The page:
This post originally appeared in The Economist. It has been republished here with their permission.
How can foreign direct investment impact emerging markets that are already struggling with the effects of climate change.The conversation around climate change is sometimes narrow and often centres on mitigation and adaptation. Frequently, businesses and governments tend to overlook its wider effects. Climate change involves more than carbon and energy, and the solutions encompass more than fossil fuel divestment and legally binding agreements. The way in which climate change impacts foreign direct investment (FDI) is an issue that is often neglected.
Thus far, discussion on climate finance has concentrated on positive innovations in the areas of renewables, carbon capture and storage, new financial incentives, and financial tools such as the Green Climate Fund – all of which have added to the climate change financial discussion. However, key areas like foreign investment, and trade and development are closely connected to the collateral damage of climate change.
In the wake of the economic and financial crash in 2009, investors looked to emerging economies as possible growth markets while rates in their traditional markets remained low. Since then, many corporations in emerging markets have been borrowing at an unprecedented rate, buoyed by low rates and favorable terms. The IMF’s recent Financial Stability Report estimates that corporate debt in emerging markets grew fivefold in the past ten years to $18 trillion USD. However, the much anticipated rise in interest rates by the US Federal Reserve and the accompanying rise of the US Dollar have triggered a reversal in this trend, increasingly shifting investment from emerging markets and back to the United States.
On top of $1.23 trillion USD FDI which shifted away from emerging markets in 2014, some of these markets lost an additional $1 trillion USD in investment in the past six months alone. The additional impacts of climate change and a shifting global ecosystem add a worrying level of unpredictability for developing economies. If such outflows continue, companies and governments will be under considerable pressure to reduce their focus on the non-financial aspects of their economies. One way countries do this is by competing against each other to offer favorable corporate tax schemes and other economic incentives.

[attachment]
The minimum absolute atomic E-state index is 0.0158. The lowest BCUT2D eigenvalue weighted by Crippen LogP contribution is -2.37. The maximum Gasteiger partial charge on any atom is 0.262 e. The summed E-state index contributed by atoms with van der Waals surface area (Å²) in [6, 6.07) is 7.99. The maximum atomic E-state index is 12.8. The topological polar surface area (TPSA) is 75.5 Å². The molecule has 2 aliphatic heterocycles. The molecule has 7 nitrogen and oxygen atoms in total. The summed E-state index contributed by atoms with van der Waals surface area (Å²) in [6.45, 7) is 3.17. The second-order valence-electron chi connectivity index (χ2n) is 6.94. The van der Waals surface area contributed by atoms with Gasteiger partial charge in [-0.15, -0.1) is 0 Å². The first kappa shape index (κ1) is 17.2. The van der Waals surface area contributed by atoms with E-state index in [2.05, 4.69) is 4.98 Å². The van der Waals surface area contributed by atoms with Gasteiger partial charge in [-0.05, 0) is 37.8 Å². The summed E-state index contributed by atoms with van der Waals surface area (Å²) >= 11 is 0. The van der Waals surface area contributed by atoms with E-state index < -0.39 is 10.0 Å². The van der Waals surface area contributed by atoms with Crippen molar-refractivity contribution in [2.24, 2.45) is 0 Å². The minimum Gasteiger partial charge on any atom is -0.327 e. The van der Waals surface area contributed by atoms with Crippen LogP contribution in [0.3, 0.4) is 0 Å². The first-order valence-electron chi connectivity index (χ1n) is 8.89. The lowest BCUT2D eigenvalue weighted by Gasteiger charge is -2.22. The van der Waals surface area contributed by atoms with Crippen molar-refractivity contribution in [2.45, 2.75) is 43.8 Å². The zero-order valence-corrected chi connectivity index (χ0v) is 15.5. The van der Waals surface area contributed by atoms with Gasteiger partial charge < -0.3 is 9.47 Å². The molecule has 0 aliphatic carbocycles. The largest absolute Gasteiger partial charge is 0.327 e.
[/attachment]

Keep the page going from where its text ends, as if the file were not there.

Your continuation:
Fortunately, some emerging economies and blocs are bucking this trend, such as ASEAN which witnessed another banner year in foreign direct investment, despite a decrease in global FDI. Although the area contends with a history of corruption and environmental degradation, the ASEAN economy is an important test case to ensure the right course of action is taken.
One way of ensuring the correct course would be the creation of a filter for global investment based on open standards. This would take into account the full scope of non-financial risks posed by climate change to ensure that global investment flows are considering such these risks. This would not be confined to just carbon and energy, but all effects of climate change, relevant to emerging economies.
Additionally, the Paris Climate Summit pledge of $100billion in public and private funding to developing countries on an annual basis by 2020 could help curb the tide of adverse climate change effects in developing countries.
While it is evident that climate change will affect our most active global economies, some solutions already exist. GRI Sustainability Reporting Standards are available and used by thousands of companies in almost a hundred countries, as well as dozens of governments worldwide. Employing an effective filter for FDI in emerging economies is fundamental to building a more sustainable economy and world.
Michael is the former CEO of the Global Reporting Initiative, Carbonetworks, and other sustainability organizations. He has been an advisor and CEO in sustainability for almost 20 years, and writes about technology, sustainability, and social innovation.